Darrow, M.M. and others, 2016

Publication Details

  • Title:

    Frozen debris lobe (FDL) morphology and movement: an overview of eight dynamic features, southern Brooks Range, Alaska
  • Authors:

    Darrow, M.M., Gyswyt, N.L., Simpson, J.M., Daanen, R.D., and Hubbard, T.D.
  • Publication Date:

    2016
  • Publisher:

    European Geosciences Union The Crysophere
  • Ordering Info:

    Contact publisher

Bibliographic Reference

Darrow, M.M., Gyswyt, N.L., Simpson, J.M., Daanen, R.D., and Hubbard, T.D., 2016, Frozen debris lobe (FDL) morphology and movement: an overview of eight dynamic features, southern Brooks Range, Alaska: The Crysophere, v. 10, no. 3, p. 977-993.

Abstract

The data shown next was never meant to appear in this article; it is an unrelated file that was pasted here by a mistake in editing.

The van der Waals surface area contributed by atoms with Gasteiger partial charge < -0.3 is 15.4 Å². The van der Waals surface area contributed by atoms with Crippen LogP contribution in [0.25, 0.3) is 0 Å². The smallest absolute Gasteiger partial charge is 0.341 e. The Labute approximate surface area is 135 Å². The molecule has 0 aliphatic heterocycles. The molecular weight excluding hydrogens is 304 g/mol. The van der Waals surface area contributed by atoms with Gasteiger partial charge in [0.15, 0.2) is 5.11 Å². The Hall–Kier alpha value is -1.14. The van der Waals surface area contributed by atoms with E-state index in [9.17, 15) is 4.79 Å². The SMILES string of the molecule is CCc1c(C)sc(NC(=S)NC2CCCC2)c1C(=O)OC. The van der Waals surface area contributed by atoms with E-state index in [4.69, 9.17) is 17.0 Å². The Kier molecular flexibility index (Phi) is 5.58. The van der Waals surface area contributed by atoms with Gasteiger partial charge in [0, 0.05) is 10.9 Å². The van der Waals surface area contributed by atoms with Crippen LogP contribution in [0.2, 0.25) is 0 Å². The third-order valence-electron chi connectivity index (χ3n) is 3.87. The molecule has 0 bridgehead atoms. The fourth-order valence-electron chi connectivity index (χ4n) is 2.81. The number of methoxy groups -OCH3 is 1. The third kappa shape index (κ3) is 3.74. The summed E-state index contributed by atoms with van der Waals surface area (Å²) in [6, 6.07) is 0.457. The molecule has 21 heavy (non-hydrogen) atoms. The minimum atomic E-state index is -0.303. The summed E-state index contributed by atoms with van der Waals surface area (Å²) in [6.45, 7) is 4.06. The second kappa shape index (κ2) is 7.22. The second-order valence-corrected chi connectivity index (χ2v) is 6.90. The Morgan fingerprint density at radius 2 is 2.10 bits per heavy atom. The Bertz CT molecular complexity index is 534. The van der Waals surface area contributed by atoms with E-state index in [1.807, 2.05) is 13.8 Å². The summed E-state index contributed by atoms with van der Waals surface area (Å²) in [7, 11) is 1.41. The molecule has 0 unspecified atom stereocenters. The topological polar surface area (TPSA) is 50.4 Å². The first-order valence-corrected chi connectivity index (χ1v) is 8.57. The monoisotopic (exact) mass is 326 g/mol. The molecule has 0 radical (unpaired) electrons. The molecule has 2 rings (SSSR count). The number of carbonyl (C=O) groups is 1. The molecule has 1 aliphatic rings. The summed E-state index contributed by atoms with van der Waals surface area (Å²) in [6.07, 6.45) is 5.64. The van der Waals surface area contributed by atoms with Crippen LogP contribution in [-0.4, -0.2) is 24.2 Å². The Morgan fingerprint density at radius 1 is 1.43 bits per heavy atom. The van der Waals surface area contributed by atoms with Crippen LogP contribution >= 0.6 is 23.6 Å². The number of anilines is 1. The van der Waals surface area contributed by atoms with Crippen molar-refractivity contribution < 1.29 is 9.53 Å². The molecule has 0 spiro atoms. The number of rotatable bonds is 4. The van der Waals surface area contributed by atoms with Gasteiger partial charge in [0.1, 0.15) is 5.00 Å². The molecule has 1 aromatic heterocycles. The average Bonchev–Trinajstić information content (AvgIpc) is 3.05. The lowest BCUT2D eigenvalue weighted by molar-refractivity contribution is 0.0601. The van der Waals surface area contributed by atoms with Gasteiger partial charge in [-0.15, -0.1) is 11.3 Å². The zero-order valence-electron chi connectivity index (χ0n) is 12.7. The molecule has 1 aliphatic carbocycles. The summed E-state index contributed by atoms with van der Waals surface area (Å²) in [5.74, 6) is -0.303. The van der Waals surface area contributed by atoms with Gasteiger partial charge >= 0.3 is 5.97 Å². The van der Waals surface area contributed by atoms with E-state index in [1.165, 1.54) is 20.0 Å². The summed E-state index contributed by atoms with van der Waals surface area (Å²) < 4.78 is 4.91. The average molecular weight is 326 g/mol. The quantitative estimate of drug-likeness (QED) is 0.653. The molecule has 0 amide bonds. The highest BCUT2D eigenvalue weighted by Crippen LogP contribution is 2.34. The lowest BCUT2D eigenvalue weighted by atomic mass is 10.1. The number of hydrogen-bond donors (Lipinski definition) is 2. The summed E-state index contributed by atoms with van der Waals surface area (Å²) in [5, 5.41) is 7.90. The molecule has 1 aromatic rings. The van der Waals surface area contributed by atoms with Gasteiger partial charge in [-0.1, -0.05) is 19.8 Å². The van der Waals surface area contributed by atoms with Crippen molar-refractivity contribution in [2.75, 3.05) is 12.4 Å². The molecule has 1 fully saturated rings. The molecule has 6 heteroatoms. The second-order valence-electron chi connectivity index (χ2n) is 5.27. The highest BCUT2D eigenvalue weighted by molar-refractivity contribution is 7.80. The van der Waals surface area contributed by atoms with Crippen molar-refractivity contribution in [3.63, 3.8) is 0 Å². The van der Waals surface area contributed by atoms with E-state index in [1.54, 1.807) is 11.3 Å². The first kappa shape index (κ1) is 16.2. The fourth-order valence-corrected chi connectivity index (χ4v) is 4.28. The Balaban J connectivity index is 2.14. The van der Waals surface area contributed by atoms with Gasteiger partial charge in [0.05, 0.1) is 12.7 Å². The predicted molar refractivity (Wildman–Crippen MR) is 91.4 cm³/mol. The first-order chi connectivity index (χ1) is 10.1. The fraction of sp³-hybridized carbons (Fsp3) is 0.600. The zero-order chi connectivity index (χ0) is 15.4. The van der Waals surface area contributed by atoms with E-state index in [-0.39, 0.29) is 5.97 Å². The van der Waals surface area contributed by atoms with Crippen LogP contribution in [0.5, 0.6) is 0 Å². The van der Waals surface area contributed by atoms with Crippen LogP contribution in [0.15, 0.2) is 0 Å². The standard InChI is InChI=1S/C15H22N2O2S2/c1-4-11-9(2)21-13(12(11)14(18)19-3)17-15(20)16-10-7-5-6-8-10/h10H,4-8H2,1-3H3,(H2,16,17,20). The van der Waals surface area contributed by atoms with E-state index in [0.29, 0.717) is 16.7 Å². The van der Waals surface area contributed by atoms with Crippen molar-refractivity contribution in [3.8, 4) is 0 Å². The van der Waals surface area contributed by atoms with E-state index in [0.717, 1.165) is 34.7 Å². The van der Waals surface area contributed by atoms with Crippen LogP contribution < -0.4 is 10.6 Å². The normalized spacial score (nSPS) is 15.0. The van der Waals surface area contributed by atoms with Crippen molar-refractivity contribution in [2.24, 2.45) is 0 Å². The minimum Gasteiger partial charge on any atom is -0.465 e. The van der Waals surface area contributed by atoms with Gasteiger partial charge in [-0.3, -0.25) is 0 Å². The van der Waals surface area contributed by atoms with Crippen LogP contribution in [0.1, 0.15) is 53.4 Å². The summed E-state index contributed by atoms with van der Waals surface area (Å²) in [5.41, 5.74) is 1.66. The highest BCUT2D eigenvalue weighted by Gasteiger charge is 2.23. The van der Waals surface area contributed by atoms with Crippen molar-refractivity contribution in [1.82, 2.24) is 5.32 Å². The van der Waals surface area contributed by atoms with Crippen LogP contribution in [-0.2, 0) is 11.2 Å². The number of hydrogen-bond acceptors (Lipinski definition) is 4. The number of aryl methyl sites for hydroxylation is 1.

Frozen debris lobes (FDLs) are elongated, lobate permafrost features that mostly move through shear in zones near their bases. We present a comprehensive overview of eight FDLs within the Dalton Highway corridor (southern Brooks Range, Alaska), including their catchment geology and rock strengths, lobe soil characteristics, surface movement measurements collected between 2012 and 2015, and analysis of historic and modern imagery from 1955 to 2014. Field mapping and rock strength data indicate that the metasedimentary and metavolcanic bedrock forming the majority of the lobe catchments has very low to medium strength and is heavily fractured, thus easily contributing to FDL formation. The eight investigated FDLs consist of platy rocks typical of their catchments, organic debris, and an ice-poor soil matrix; massive ice, however, is present within FDLs as infiltration ice, concentrated within cracks open to the surface. Exposure of infiltration ice in retrogressive thaw slumps (RTSs) and associated debris flows leads to increased movement and various stages of destabilization, resulting in morphological differences among the lobes. Analysis of historic imagery indicates that movement of the eight investigated FDLs has been asynchronous over the study period, and since 1955, there has been an overall increase in movement rates of the investigated FDLs. The formation of surface features, such as cracks, scarps, and RTSs, suggests that the increased movement rates correlate to general instability, and even at their current distances, FDLs are impacting infrastructure through increased sediment mobilization. FDL-A is the largest of the investigated FDLs. As of August 2015, FDL-A was 39.2 m from the toe of the Dalton Highway embankment. Based on its current distance and rate of movement, we predict that FDL-A will reach the Dalton Highway alignment by 2023.

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